There are two types of captions: offline captions and real-time captions. Offline captions provide the most accurate transcription since they are recorded post-production. These captions can either be open or closed. Open captions are always displayed at the bottom of the screen and cannot be turned off, whereas closed captions can be turned on or off. Real-time captions or CART (Computer Assisted Real-time Translation) occur when a captionist transcribes the spoken dialogue and sounds of a live event in real-time so that the speakers’ words are displayed on the screen as they talk. Offline and real-time captions do not necessarily need to be generated manually. There are a variety of services that offer robo and/or human captioning to help make the process easier, such as YouTube, Adobe Premiere editing software, and Rev.com.
Transcripts of Audio Recordings
Transcripts are not generally as accommodating as offline captions since viewers are required to read along and watch a video at the same time. However, they can be useful tools to have on-hand in case someone asks for them.
Workplace Inclusion for Deaf and Hard of Hearing Employees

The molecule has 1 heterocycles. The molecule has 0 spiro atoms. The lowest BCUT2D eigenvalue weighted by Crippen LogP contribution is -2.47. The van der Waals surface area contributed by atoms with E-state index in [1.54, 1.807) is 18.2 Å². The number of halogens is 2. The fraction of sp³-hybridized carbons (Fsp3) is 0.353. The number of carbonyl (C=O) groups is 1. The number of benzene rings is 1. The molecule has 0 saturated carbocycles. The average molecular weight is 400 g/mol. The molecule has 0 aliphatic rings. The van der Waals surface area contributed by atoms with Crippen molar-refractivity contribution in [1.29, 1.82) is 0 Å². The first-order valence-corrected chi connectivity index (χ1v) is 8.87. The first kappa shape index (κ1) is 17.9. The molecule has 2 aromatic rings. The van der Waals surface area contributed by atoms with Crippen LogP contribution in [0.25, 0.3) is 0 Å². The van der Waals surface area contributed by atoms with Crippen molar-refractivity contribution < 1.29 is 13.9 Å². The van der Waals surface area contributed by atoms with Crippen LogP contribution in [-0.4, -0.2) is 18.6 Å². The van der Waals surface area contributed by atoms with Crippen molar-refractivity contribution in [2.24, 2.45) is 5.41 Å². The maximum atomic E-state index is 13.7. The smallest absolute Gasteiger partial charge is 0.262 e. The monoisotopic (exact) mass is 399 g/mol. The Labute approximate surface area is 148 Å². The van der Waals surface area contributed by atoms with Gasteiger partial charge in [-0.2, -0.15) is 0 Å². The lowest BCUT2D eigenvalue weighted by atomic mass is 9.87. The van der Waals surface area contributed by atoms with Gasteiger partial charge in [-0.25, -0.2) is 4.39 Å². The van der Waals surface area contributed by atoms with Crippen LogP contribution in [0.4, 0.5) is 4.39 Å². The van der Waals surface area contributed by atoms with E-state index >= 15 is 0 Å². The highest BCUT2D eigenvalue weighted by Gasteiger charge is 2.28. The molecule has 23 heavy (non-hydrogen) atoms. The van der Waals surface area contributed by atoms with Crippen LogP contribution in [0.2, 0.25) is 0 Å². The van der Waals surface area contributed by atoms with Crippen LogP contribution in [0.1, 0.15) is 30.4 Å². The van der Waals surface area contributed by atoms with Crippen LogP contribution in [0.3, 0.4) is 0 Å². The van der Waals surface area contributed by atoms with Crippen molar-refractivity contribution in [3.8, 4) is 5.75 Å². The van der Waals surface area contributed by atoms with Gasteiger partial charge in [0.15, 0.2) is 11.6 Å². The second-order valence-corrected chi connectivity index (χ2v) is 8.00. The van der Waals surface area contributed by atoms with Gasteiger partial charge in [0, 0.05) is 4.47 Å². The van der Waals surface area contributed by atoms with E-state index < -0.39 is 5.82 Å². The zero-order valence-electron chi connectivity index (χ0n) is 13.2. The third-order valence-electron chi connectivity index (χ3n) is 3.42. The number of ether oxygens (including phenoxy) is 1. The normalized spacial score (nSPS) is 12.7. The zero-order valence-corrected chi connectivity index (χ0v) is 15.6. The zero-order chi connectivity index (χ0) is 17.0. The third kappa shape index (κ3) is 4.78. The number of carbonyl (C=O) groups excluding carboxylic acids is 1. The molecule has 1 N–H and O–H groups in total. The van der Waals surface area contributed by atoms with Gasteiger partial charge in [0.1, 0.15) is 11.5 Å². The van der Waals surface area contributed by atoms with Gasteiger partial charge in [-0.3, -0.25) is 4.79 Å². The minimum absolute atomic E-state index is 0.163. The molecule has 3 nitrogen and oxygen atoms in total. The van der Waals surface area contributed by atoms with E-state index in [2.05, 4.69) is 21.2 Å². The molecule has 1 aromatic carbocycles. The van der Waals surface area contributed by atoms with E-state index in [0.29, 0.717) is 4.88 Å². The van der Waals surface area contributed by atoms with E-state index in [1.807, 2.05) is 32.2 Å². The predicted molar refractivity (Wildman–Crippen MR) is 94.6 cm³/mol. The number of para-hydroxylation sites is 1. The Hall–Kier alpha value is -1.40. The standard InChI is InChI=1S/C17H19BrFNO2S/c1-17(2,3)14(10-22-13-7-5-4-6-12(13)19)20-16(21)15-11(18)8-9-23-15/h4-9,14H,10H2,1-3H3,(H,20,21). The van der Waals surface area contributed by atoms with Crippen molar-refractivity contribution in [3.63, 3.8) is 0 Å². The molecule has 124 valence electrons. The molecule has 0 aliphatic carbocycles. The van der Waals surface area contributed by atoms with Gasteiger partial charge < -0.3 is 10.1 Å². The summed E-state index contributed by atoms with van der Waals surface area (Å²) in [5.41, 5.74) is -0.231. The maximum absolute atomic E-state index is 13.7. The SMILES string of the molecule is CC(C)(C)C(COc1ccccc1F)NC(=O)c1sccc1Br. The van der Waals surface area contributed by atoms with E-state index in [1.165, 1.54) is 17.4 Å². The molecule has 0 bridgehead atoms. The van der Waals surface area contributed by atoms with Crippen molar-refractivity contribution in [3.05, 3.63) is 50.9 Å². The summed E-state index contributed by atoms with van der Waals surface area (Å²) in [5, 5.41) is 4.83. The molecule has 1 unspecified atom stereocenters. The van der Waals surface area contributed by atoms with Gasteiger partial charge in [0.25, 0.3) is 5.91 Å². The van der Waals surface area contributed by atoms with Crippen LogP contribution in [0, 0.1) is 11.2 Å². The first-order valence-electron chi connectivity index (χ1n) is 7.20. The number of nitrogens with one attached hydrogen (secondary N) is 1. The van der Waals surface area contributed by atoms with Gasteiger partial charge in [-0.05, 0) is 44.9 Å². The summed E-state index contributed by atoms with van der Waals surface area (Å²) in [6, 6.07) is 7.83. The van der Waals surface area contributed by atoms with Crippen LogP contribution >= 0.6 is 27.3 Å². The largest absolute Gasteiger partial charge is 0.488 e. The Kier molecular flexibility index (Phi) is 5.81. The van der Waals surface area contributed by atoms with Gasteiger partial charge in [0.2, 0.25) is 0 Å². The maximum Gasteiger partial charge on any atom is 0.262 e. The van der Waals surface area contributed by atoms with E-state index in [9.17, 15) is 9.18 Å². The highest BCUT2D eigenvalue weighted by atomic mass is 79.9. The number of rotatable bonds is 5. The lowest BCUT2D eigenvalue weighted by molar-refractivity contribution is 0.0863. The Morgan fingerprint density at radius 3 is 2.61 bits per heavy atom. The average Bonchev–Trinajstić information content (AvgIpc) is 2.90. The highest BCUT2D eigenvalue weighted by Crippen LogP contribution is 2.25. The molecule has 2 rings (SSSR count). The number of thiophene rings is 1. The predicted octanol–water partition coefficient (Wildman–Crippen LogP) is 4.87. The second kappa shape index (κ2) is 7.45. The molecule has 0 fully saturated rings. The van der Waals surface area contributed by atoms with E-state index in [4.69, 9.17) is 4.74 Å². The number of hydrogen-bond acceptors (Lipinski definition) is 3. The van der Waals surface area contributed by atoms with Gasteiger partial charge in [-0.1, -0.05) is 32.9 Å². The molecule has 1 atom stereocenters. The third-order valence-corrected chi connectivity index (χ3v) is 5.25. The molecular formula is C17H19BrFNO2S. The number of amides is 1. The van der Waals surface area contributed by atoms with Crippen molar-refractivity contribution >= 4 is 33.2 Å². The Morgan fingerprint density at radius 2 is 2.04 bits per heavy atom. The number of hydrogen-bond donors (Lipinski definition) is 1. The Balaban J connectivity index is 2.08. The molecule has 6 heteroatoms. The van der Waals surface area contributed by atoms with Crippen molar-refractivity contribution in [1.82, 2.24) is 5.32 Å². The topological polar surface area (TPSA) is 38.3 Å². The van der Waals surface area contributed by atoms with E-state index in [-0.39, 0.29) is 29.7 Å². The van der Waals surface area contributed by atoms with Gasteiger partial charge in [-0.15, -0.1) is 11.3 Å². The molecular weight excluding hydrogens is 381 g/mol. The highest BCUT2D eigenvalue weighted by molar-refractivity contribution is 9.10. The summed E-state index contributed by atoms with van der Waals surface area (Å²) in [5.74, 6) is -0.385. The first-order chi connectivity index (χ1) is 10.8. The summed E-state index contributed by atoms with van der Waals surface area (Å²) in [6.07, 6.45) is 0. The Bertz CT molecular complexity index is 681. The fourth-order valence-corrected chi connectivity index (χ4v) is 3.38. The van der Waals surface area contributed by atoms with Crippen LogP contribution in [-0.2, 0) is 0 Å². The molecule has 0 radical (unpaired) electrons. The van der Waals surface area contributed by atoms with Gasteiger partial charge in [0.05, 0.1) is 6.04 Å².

As an employer, it is your responsibility to provide reasonable workplace accommodations for deaf and hard of hearing employees. This means providing them with equal employment opportunities to participate in the application and interview processes, communicate effectively in the work space, have access to the resources they need to succeed in their position, attain the same level of performance as other employees in the same position, participate in trainings, meetings, professional development opportunities, and social events, and enjoy all the other benefits of employment at your sanctuary. Please remember that accessibility looks different for everyone and communication preferences and needs vary depending on the setting and the individual so it’s important to maintain an ongoing dialogue with employees who are deaf and hard of hearing. Primary consideration should always be given to the individual’s preference. However, by law you are not required to provide deaf and hard of hearing employees with “personal use items” (e.g., hearing aids) or accommodations that would result in the removal of an essential job duty, violation of job-related conduct rules, or an undue hardship to your organization (e.g., cost). If you determine that the cost of a specific accommodation would cause your organization an undue hardship, please try reaching out to your state vocational agencies and disability organizations to see whether they can help offset some of the expenses. There are also federal tax credits and deductions available in many states.